Author Topic: As a Marine, I regret passing this on...  (Read 1601 times)

Offline Lone Gunman

  • CAS-L Ghost Rider
  • Top Active Citizen
  • *
  • Posts: 1501
  • The Lone Gunman ...as himself
    • Lone-Gunman.com
As a Marine, I regret passing this on...
« on: May 14, 2006, 04:33:01 pm »
...from the Historical Branch, G-3 Division, Headquarters, U. S. Marine Corps, 1959

excerpted from:

THE UNITED STATES MARINES IN THE
WAR WITH SPAIN

By
Bernard C. Nalty

from page 10, paragraph 2:

Quote
Perhaps the proudest moment in the recruit's life came on the day he first
donned his blue uniform and strode triumphantly out the main
gate. Sometimes, however, he was due for a shock; for the
American people, unused to military uniforms, sometimes mistook
a Marine private for an officer of the Salvation Army.

  :-[

George "Lone Gunman" Warnick

"...A man of notoriously vicious & intemperate disposition"

Offline Guns Garrett

  • Top Active Citizen
  • *
  • Posts: 515
Re: As a Marine, I regret passing this on...
« Reply #1 on: May 14, 2006, 04:47:20 pm »

Not long after VJ-Day, Admiral William F. "Bull" Halsey was in New York, standing ouside the Waldorf Astoria in his full-dress uniform.  A martonly, obviuosly wealthy older woman exited the hotel and stood beside him on the sidewalk.  After a short interval, she turned to him and asked:  "Well, are you going to call a cab for me or not?"

He flagged one down.  Don't know if she tipped him.
"Stand, gentlemen; he served on Samar"

GAF #301

Offline Malachi Thorne

  • Commander, Department of the Pacific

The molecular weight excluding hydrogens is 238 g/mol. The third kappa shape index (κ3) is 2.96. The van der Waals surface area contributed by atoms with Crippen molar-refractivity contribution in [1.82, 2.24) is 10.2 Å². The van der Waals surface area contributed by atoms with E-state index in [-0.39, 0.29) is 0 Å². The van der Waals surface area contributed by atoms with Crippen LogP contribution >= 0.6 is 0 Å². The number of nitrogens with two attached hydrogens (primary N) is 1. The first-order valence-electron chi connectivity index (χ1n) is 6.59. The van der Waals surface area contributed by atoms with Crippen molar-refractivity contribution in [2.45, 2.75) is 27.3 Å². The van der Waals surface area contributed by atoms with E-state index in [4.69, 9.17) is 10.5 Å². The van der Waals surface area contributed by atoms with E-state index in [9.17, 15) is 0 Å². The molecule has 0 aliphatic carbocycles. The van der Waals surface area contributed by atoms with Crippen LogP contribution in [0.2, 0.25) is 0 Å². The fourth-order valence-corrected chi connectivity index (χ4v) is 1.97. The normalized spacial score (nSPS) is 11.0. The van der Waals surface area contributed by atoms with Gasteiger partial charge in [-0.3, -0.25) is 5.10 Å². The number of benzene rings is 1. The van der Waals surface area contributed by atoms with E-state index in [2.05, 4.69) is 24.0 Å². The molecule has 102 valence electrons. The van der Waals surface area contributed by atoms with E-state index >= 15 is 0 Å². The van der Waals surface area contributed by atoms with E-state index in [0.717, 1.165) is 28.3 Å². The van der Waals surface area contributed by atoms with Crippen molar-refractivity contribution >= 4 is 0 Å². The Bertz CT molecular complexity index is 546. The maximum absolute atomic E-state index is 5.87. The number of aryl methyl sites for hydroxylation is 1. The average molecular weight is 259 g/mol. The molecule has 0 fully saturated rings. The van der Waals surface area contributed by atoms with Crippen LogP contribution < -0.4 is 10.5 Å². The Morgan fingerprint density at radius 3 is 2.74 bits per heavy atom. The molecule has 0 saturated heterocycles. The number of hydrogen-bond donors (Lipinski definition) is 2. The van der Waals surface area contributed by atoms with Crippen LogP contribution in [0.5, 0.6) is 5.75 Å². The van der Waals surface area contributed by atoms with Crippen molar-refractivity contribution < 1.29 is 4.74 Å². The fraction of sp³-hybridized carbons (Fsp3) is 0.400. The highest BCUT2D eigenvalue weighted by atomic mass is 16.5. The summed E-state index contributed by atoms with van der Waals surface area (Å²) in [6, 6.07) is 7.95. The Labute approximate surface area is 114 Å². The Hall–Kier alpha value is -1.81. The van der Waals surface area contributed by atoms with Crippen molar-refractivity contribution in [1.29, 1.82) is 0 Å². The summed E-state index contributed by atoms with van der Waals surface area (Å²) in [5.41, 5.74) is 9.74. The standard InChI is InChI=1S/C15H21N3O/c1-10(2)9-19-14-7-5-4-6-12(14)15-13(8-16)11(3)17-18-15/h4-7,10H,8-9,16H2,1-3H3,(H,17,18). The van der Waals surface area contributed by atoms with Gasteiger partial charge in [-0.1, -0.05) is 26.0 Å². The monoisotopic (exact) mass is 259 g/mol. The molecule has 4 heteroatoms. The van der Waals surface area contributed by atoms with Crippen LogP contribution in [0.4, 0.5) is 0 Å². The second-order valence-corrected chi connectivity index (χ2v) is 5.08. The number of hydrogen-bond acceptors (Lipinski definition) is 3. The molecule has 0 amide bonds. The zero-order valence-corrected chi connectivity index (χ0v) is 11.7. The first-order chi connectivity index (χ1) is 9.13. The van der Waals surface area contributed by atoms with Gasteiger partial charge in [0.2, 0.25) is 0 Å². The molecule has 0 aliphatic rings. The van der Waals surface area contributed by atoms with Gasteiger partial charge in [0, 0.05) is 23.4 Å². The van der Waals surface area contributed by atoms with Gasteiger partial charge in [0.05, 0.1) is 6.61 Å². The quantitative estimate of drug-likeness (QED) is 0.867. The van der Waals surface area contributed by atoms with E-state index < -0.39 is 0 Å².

• Top Active Citizen
  • *
  • Posts: 122
Re: As a Marine, I regret passing this on...
« Reply #2 on: May 14, 2006, 11:58:58 pm »
Good Evening, Gentlemen;

From a Civil War Veteran, quoted in Recruiter's Bulletin January 1918:

"There were many kinds of uniforms to be seen in Washington in those days, but the were so shabby in comparison to those worn by the Marines.  While out on liberty in the city, we were frequently taken for Brigadier Generals by volunteer soldiers and they would sometimes present arms to us.  We returned the salute ... as we considered they were saluting the uniform and not the man."

--quoted on page 48 of An Illustrated Hisorty of the United States Marine Corps, by Chester G. Hearn, Salamander Books Ltd, 8 Blenheim Court, Brewery Road, London N7 9NT; ISBN: 1 84065 396 3.

(During the Civil War, US Marine Corps dress uniforms included double-breasted coats with two rows of buttons for all ranks.  At this time, only Field Grade and General officers in the Army were entitled to wear double-breasted coats)

I have the honor to remain,

Your Obedient Servant,

Bvt Captain Malachi Thorne
I have the honor to remain,

Your Obedient Servant,

Bvt Col. M. Thorne
Department of the Pacific

"Marine Artillery brings dignity to an otherwise vulgar brawl"